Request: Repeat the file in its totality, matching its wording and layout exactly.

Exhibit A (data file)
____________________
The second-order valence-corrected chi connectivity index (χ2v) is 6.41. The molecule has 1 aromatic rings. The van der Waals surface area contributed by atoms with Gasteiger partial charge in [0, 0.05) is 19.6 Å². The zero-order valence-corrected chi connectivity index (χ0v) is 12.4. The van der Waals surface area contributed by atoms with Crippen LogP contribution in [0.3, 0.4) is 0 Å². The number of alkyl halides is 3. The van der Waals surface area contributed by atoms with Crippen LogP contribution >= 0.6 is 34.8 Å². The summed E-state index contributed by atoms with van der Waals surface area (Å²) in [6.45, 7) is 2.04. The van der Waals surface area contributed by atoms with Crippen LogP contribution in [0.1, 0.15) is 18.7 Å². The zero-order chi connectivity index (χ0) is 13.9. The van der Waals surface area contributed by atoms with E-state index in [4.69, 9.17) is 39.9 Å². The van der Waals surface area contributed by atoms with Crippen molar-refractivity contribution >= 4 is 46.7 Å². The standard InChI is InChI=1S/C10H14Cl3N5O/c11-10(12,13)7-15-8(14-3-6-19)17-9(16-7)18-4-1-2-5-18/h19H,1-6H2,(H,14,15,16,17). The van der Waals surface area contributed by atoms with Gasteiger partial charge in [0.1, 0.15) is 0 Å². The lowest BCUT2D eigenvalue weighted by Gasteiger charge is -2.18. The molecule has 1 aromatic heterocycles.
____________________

The second-order valence-corrected chi connectivity index (χ2v) is 6.41. The molecule has 1 aromatic rings. The van der Waals surface area contributed by atoms with Gasteiger partial charge in [0, 0.05) is 19.6 Å². The zero-order valence-corrected chi connectivity index (χ0v) is 12.4. The van der Waals surface area contributed by atoms with Crippen LogP contribution in [0.3, 0.4) is 0 Å². The number of alkyl halides is 3. The van der Waals surface area contributed by atoms with Crippen LogP contribution >= 0.6 is 34.8 Å². The summed E-state index contributed by atoms with van der Waals surface area (Å²) in [6.45, 7) is 2.04. The van der Waals surface area contributed by atoms with Crippen LogP contribution in [0.1, 0.15) is 18.7 Å². The zero-order chi connectivity index (χ0) is 13.9. The van der Waals surface area contributed by atoms with E-state index in [4.69, 9.17) is 39.9 Å². The van der Waals surface area contributed by atoms with Crippen molar-refractivity contribution >= 4 is 46.7 Å². The standard InChI is InChI=1S/C10H14Cl3N5O/c11-10(12,13)7-15-8(14-3-6-19)17-9(16-7)18-4-1-2-5-18/h19H,1-6H2,(H,14,15,16,17). The van der Waals surface area contributed by atoms with Gasteiger partial charge in [0.1, 0.15) is 0 Å². The lowest BCUT2D eigenvalue weighted by Gasteiger charge is -2.18. The molecule has 1 aromatic heterocycles.